Q: I have a 2002 buick rendezvous and I'm looking to possibly swap the 3400 for an lx9 3.5

asked by on

I have the infamous GM 60° 3400 and I have yet to experience the mechanical hailstorm of the LIM gasket. As I figured it's only a matter of time before it arises, I thought about swapping to a whole new engine once I need to. I'm considering the lx9 3.5L due to the fact that it's very simular to the 3400 is terms of size and fit. I was curious what the advantages and disadvantages would be and if this would be a smart/recommended action. Thanks.

My car has 72000 miles.
My car has an automatic transmission.

The re-designed gasket (Fel-Pro, for example, in the aftermarket) for the lower intake manifold on this engine, and the revised installation procedure, provide a 100% effective resolution to the notorious leak issue that you are referring to. With regard to engine swaps, inasmuch as the vehicle engine is matched to the on board computer (hardware and software), all vehicle sensors and the vehicle wiring harness, it is not practical to substitute any engine that does not come up in a GM parts catalog as a direct, 100% compatible interchange. If you desire to install a non-interchange engine, you would have to change out the vehicle’s electrical system (PCM/ECM) which is just not practical. If you desire that the intake manifold gasket be updated, in order to resolve a current leak, or just as a preventive measure, please request lower intake manifold gasket replacement and the responding certified mechanic will get this taken care of for you. If you have further questions or concerns, do not hesitate to re-contact YourMechanic as we are always here to help you.

Was this answer helpful?
The statements expressed above are only for informational purposes and should be independently verified. Please see our terms of service for more details
  1. Home
  2. Questions
  3. I have a 2002 buick rendezvous and I'm looking to possibly swap the 3400 for an lx9 3.5

Get an instant quote for your car

Our certified mechanics come to you ・Backed by 12-month, 12,000-mile guarantee・Fair and transparent pricing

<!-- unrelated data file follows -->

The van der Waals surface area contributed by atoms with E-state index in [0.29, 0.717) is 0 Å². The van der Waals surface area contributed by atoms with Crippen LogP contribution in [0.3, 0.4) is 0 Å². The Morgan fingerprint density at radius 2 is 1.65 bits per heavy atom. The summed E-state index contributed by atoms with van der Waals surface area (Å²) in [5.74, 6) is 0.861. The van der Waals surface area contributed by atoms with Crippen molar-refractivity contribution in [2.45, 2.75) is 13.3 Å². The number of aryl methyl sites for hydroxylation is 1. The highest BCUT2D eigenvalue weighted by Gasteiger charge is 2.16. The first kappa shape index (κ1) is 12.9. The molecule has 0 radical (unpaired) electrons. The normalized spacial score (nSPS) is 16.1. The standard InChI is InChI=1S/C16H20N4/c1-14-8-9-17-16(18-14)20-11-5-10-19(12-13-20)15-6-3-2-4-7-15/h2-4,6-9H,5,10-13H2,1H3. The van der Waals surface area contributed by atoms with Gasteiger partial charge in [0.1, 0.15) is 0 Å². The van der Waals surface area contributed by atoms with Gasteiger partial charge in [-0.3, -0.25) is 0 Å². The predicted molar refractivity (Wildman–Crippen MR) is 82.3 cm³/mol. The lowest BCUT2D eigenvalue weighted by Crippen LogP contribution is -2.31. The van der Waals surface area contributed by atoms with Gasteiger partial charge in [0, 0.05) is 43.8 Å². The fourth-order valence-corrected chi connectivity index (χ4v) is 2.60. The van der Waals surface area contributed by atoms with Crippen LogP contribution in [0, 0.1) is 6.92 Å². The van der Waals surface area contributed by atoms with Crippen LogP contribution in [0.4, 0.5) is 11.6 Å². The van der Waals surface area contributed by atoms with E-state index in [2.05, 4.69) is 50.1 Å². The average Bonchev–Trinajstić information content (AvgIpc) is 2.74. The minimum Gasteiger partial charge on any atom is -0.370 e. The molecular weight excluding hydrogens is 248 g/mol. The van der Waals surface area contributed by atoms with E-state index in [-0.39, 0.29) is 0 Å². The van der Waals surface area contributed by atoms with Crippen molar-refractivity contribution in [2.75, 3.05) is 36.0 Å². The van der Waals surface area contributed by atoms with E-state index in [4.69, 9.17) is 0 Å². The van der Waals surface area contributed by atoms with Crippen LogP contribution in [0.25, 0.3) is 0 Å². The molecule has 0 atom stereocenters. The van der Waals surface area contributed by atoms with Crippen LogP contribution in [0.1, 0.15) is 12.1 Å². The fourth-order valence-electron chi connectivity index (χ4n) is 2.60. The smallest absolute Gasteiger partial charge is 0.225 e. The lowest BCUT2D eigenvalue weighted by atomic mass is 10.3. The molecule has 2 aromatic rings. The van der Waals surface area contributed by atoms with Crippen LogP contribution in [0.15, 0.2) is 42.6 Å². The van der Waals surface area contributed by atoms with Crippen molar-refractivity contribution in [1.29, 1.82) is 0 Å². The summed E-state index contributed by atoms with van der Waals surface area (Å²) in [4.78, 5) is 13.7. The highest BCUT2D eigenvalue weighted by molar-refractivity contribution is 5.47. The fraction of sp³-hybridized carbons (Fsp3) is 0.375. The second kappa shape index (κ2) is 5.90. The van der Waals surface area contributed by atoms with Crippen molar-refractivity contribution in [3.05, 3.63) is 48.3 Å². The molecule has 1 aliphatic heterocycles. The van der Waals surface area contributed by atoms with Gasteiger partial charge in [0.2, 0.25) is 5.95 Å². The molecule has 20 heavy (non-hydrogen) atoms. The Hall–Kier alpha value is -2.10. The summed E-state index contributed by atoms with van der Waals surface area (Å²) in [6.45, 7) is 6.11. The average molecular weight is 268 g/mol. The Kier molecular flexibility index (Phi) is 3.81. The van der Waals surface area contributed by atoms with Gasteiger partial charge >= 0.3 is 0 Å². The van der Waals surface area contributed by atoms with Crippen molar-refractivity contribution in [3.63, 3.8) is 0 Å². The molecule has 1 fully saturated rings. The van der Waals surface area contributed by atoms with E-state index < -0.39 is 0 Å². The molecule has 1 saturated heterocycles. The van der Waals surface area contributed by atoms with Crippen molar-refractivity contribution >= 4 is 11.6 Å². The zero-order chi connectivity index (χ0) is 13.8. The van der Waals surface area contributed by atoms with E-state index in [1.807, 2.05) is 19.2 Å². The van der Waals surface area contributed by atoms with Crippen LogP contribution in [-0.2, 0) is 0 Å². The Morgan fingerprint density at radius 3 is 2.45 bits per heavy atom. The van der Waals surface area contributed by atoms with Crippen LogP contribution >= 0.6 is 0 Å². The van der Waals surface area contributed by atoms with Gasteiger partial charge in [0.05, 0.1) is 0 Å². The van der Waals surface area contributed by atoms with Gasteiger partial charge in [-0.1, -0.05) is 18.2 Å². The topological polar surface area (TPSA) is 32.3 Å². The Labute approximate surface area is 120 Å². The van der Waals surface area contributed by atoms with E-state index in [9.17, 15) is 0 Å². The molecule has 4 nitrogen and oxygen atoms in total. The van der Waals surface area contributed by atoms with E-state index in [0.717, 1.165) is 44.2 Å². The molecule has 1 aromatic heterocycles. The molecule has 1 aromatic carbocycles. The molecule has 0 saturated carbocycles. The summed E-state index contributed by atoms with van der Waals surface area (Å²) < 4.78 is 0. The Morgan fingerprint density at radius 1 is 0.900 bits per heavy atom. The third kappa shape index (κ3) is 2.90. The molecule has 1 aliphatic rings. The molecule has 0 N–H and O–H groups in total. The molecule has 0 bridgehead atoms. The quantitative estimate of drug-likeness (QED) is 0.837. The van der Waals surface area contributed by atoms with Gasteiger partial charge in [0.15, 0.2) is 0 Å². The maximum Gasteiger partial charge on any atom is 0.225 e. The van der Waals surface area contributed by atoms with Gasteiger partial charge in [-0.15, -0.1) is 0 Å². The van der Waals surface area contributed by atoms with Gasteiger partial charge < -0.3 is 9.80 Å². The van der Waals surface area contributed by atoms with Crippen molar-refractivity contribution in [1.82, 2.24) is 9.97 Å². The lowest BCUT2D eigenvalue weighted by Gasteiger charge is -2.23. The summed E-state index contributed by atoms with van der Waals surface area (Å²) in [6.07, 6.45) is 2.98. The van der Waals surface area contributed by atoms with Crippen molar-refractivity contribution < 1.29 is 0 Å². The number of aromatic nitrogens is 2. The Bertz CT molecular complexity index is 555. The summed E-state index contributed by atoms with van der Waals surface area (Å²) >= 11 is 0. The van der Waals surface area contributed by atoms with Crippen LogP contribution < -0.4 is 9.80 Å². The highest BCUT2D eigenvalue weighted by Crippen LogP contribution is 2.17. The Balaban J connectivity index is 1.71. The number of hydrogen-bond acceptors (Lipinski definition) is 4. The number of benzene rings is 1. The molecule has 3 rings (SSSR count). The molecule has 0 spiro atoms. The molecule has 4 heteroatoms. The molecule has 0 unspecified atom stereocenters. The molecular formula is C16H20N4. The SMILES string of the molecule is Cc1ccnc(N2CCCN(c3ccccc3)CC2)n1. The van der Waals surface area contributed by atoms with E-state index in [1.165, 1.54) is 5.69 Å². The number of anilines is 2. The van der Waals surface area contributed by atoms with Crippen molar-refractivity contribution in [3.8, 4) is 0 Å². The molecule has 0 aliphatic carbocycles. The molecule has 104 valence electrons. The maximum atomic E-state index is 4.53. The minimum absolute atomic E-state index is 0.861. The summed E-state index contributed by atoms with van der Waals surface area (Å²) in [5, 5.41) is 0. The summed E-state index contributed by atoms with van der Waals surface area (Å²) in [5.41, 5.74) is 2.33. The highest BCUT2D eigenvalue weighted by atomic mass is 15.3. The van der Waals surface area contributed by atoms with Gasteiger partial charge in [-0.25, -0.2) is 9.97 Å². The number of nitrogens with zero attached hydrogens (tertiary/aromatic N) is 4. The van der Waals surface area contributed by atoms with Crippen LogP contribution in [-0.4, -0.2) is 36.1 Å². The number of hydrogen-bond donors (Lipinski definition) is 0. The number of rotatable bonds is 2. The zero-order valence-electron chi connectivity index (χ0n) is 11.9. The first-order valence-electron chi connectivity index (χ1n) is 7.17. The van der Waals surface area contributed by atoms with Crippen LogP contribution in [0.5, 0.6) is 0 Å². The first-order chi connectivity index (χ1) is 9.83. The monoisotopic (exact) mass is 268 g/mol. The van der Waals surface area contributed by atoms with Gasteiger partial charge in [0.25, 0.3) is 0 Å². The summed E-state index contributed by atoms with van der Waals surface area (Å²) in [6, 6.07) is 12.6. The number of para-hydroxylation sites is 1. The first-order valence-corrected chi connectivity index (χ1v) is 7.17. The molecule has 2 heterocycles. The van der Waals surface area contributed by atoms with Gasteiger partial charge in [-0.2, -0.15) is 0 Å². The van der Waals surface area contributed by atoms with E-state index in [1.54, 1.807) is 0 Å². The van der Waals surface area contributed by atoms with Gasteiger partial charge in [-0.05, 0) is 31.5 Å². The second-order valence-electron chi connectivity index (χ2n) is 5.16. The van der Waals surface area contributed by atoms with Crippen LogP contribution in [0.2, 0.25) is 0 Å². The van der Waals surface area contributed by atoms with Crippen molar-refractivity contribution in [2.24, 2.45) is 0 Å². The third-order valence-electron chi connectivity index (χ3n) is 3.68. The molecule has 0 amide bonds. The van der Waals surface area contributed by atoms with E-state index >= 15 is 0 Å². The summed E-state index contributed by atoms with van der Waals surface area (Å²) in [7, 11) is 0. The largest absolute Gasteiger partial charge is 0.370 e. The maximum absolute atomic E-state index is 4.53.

Get a quote

What others are asking

Q: Q: Brake fluid leaking

Hi there. There are two copper crush washers, one on each side of the banjo fitting (the "banjo" is the segment of the brake hose that the bolt is put through). The reason it is leaking is you appear to...

Q: Engine whirls when it is started. The engine makes a audible but not loud WHIRRING (not squealing) sound when foot is on the gas.

There could be a hole in the intake air cleaner hoses or a drive belt that is loose causing the whirling sound. Try removing the drive belt and driving the vehicle for a short time. The battery light will come...

Q: Engine was swapped. I need to know how to tell if they put 1.8 or 2.0 back in?

Each of those engine sizes have unique casting numbers embossed on the head, block, etc. The casting numbers for the 1.8L are Block Cast # 5M0; In-Line Head Cast # 5M0; Cam Cast # 5M0-5M0 or 4M5-4M5; and Crankshaft...

Related articles

How Do Power Car Windows Increase Passenger Safety?
Power windows are responsible for approximately 2,000 emergency room visits every year. When a power window closes, it exerts enough force to bruise or break bones, crush fingers, or restrict an airway. Though...
P0052 OBD-II Trouble Code: HO2S Heater Control Circuit High (Bank 2 Sensor 1)
P0052 code definition HO2S Heater Control Circuit High (Bank 2 Sensor 1) What the...
P2103 OBD-II Trouble Code: Throttle Actuator Control Motor Circuit High
P2103 means there is a fault with the throttle actuator control motor circuit, likely due to a defective electrical component or part.